The death toll rose to at least eight Thursday after a magnitude-8.3 earthquake rocked the northern coast of Chile, triggering tsunami advisories as far away as Hawaii and Southern California.
A million people were evacuated from coastal Chilean towns as the quake and violent aftershocks destroyed homes and swept walls of water through streets Wednesday night. Among the hardest hit towns was Illapel, a coastal city of 30,000 people less than 35 miles from the quake’s epicenter in the Pacific Ocean.
â€œI thought it was the end of the world and we were going to die,â€ Manuel Moya, 38, who was sleeping with his wife on the ground outside their destroyed Illapel home, told the Associated Press. â€œThey said it was a magnitude 8 but it felt like a 10.â€
“People were running to everywhere, but we did not know where to run,” Gloria Navarro, a resident of La Serena, told AFP. Coastal sections of the city of more than 200,000 people were evacuated.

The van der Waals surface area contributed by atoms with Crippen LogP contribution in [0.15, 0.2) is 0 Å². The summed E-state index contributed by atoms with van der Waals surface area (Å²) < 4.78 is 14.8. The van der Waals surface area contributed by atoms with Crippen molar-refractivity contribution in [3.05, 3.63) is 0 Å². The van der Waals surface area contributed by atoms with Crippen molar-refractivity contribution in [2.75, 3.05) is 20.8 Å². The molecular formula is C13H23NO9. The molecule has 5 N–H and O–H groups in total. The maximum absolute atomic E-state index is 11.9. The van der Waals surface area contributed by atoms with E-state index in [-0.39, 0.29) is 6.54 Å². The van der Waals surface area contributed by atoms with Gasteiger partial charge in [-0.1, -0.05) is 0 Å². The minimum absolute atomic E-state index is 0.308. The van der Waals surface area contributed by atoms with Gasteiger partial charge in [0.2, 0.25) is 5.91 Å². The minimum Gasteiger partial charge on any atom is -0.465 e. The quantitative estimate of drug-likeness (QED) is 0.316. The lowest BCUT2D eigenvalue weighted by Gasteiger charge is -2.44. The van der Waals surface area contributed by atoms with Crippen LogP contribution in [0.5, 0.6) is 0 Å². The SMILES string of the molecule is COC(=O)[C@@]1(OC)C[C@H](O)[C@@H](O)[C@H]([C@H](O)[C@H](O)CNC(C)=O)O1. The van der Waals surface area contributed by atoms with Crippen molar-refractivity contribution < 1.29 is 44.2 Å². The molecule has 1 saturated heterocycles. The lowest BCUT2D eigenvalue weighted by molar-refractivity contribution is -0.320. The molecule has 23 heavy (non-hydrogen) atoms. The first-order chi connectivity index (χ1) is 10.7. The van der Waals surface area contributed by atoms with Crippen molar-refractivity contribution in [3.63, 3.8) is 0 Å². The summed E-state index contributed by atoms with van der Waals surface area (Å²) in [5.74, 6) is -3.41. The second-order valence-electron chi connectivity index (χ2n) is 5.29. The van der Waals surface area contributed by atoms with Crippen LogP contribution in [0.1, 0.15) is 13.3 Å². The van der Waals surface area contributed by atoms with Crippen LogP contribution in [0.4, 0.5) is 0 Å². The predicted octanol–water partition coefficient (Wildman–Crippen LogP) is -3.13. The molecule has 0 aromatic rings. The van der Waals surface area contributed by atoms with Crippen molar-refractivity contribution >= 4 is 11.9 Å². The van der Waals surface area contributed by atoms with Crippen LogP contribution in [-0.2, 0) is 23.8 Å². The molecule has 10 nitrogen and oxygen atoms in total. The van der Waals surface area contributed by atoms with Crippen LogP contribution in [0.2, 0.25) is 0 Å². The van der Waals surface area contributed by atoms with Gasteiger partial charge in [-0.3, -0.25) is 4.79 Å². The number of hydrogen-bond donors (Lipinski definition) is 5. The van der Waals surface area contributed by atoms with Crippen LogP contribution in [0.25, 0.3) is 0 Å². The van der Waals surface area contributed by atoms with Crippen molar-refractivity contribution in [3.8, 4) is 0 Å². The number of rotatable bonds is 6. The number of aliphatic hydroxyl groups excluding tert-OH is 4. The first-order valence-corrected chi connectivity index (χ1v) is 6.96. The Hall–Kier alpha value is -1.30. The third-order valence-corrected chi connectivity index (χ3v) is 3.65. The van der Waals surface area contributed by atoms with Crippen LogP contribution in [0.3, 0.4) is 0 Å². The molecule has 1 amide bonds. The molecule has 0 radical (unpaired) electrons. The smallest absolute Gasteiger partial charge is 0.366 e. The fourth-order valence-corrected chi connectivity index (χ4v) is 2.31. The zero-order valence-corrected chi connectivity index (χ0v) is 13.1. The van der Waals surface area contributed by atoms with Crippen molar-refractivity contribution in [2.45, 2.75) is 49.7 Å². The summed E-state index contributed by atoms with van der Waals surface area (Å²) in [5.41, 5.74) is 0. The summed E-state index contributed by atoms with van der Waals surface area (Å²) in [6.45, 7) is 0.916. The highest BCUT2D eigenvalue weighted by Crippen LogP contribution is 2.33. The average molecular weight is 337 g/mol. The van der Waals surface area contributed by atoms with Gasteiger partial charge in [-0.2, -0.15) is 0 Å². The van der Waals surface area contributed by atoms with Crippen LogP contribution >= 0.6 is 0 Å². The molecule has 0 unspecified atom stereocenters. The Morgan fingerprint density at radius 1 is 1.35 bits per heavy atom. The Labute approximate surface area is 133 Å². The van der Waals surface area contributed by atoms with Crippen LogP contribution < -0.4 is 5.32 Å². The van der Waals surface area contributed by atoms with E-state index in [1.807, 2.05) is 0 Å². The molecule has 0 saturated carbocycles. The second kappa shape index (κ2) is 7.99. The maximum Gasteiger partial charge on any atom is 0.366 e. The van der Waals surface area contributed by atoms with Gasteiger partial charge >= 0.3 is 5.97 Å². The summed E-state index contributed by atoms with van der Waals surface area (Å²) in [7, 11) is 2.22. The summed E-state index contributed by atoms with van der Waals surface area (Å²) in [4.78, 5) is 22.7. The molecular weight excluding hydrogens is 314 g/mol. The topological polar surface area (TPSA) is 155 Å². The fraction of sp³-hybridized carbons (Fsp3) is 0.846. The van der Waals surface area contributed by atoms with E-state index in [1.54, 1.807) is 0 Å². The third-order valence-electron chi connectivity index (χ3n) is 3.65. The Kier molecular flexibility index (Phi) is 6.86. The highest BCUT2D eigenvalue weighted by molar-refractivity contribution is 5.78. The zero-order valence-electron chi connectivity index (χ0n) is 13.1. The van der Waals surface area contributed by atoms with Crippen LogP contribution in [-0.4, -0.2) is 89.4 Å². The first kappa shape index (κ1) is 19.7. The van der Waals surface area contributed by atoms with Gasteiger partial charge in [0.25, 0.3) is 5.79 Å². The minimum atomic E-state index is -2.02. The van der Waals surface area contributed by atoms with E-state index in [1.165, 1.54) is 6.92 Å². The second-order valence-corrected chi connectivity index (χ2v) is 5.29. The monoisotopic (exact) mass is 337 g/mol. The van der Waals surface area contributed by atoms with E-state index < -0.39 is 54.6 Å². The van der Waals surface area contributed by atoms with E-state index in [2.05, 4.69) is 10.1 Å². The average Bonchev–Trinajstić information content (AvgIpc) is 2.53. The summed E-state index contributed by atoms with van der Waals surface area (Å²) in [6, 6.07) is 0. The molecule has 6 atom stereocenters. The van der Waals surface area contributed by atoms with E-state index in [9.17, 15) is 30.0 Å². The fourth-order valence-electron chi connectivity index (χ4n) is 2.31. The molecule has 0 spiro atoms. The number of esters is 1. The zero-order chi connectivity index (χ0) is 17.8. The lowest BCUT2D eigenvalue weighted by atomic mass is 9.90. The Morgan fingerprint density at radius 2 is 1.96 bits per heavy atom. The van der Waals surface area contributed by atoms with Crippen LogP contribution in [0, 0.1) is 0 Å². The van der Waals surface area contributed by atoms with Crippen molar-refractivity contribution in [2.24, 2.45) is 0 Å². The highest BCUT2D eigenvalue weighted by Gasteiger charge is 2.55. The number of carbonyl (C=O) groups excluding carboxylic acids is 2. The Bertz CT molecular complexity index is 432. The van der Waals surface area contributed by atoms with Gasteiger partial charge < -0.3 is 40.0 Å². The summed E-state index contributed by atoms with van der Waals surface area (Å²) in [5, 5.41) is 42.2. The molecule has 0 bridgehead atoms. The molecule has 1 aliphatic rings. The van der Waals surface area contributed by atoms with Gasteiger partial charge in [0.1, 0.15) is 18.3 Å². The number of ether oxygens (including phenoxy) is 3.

Buildings swayed in the capital city of Santiago, about 200 miles from the epicenter.
Tsunami advisories remained in effect Thursday for parts of Hawaii and Southern California. No major, destructive tsunami was expected for the U.S., the National Weather Service said, but coastal flooding was a concern and strong currents could be hazardous to boaters and swimmers.
The Pacific Tsunami Warning Center issued a tsunami watch for Hawaii soon after the quake, but later downgraded it to an advisory. “Although weather conditions may appear good, strong currents and surf may impact beaches,” the Coast Guard warned.
Chilean authorities initially issued a tsunami alert for the country’s coast, but canceled it for all regions Thursday.
President Michelle Bachelet said she planned to travel to the worst affected areas, where flooding occurred, buildings were damaged and power supplies cut. In the coastal city of Coquimbo, 15-feet high waves were reported.
In a televised statement, Bachelet said: “Once again we’re having to deal with another harsh blow from nature.”
“It’s been awful. We ran out of the house with our grandchildren and now we are on a hill hoping it will be over soon,” Maria Angelica Leiva, from the coastal town of Navidad, told Reuters.
“It is all very dark, and we just hope the sea hasn’t reached our house.”
In 2010, at least 700 people died following a 8.8-magnitude earthquake and tsunami. Chilean authorities were criticized for failing to swiftly issue warnings before that tsunami.